The Black Cauldron Revisited – A Reflection on a Childhood Critique

the-black-cauldron-still-3This weekend, marooned at home for my car being in the shop, I decided to watch The Black Cauldron, a Disney film mostly swept under the rug for being a huge flop in the theaters. I hadn’t seen it since it came out in the theaters, at a double feature with ET actually. I’m going to guess in that case it’d been out a bit, so I was probably about eight years old at the time. One reason I wanted to see it again was because mostly all I remember was my outrage at a couple of deviations from the book and wondered what I’d think as an adult, now that I no longer find it a sin to deviate a movie from a book.

It was Gurgi, the furry creature that befriends Taran, that originally had captured my imagination when my mother read me The Book of Three. My child self was deeply incensed to see that instead of a furry man-sized creature, a sort of neatherthal-like creature or perhaps a bit like bigfoot, movie Gurgi was basically an ewok. Now, as a child, naturally I loved ewoks, but that didn’t change the fact that Gurgi wasn’t supposed to be an ewok. He was supposed to be big!

Even worse, (spoilers ahead) it wasn’t Gurgi who sacrificed himself into the cauldron in the book version of The Black Caudron and the boy who did certainly didn’t come back to life. Never mind ET also dies and comes back to life (as common in movies as villains falling to their deaths is), but added onto the size outraged, my child self decided The Black Cauldron movie was terrible and sumerily wrote it off. Any contradictions with this and completely loving E.T. were not noticed.the-black-cauldron-13

Now and then over the years thinking about that double feature, I’d crack up. While still nostalgic about E. T. I also don’t think it’s nearly as good as I thought then, so it wasn’t that big a leap of logic to wonder if The Black Cauldron was better than I remembered. I read a few reviews that explained the reason it bombed in the theater was that it was a bit too graphic for the times, which naturally made it quite tame by modern standards. So, I thought I’d see what the movie was really like from an adult objective point of view.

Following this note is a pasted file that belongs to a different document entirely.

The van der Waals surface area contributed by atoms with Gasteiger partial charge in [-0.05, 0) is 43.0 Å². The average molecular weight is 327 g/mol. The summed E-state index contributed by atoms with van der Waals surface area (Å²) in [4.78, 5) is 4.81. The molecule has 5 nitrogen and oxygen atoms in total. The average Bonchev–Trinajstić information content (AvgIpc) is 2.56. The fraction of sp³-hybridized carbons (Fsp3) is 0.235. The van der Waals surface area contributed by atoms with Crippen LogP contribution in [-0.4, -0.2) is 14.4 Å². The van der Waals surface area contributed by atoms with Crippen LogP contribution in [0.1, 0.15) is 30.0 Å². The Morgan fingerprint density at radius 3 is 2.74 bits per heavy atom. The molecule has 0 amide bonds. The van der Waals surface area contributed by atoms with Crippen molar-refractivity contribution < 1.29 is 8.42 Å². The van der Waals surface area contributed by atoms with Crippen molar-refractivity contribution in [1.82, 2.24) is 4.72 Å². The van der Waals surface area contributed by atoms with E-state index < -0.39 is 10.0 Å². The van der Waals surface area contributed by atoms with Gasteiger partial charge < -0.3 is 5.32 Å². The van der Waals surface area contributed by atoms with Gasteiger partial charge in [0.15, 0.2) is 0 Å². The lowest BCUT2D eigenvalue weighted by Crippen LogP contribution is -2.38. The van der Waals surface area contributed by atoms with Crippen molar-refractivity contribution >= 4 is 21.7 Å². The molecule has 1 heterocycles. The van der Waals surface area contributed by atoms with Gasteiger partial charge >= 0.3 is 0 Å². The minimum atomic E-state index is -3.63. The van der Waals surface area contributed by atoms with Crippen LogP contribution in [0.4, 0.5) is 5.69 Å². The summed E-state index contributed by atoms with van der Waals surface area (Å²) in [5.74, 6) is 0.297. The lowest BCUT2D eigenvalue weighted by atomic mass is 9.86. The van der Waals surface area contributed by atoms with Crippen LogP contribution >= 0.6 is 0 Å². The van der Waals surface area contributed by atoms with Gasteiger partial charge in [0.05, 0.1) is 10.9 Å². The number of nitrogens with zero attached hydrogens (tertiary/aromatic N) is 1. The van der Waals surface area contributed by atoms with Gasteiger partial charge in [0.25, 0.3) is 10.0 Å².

Apparently my child self was right for the wrong reasons. The Black Cauldron is rather appalling as a Disney movie. If it was the He-man movie or Care Bears (which beat it out in earning in the theater at the time) I wouldn’t have been shocked. The movie is very much an 80s movie with lots of 80s movie flaws. Such as everyone standing around watching when action happens to one character, but lots of movies in the 80s were that way… it wasn’t any stodgier than say The Dark Crystal where the action is just as dorky and the mood just as creepy.

twidh_0720_blackcauldronBut Disney had set such a high prior standard that it took me by surprise this one was so typical of the 80s. It had none of the charm, characterization, or great storytelling of older Disney movies like The Jungle Book or The Sword in the Stone two notable examples with a character in them about Taran’s age (rather than the adults of the classic fairytales).